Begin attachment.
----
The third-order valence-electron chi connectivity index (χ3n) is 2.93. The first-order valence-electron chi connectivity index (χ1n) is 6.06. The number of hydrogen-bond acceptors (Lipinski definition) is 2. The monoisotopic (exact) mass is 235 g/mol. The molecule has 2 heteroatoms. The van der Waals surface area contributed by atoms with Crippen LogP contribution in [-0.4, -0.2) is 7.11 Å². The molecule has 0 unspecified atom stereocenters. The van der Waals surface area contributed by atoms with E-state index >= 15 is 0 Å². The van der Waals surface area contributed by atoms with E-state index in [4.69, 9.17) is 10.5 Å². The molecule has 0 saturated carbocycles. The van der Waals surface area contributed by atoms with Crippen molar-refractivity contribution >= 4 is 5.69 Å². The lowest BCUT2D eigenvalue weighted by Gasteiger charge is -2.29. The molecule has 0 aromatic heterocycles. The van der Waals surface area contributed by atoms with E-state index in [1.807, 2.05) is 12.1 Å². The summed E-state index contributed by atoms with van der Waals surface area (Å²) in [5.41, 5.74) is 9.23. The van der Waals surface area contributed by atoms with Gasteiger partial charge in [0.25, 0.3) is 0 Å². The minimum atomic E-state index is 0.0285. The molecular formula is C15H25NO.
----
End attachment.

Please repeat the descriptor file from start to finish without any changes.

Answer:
The third-order valence-electron chi connectivity index (χ3n) is 2.93. The first-order valence-electron chi connectivity index (χ1n) is 6.06. The number of hydrogen-bond acceptors (Lipinski definition) is 2. The monoisotopic (exact) mass is 235 g/mol. The molecule has 2 heteroatoms. The van der Waals surface area contributed by atoms with Crippen LogP contribution in [-0.4, -0.2) is 7.11 Å². The molecule has 0 unspecified atom stereocenters. The van der Waals surface area contributed by atoms with E-state index >= 15 is 0 Å². The van der Waals surface area contributed by atoms with E-state index in [4.69, 9.17) is 10.5 Å². The molecule has 0 saturated carbocycles. The van der Waals surface area contributed by atoms with Crippen molar-refractivity contribution >= 4 is 5.69 Å². The lowest BCUT2D eigenvalue weighted by Gasteiger charge is -2.29. The molecule has 0 aromatic heterocycles. The van der Waals surface area contributed by atoms with E-state index in [1.807, 2.05) is 12.1 Å². The summed E-state index contributed by atoms with van der Waals surface area (Å²) in [5.41, 5.74) is 9.23. The van der Waals surface area contributed by atoms with Gasteiger partial charge in [0.25, 0.3) is 0 Å². The minimum atomic E-state index is 0.0285. The molecular formula is C15H25NO.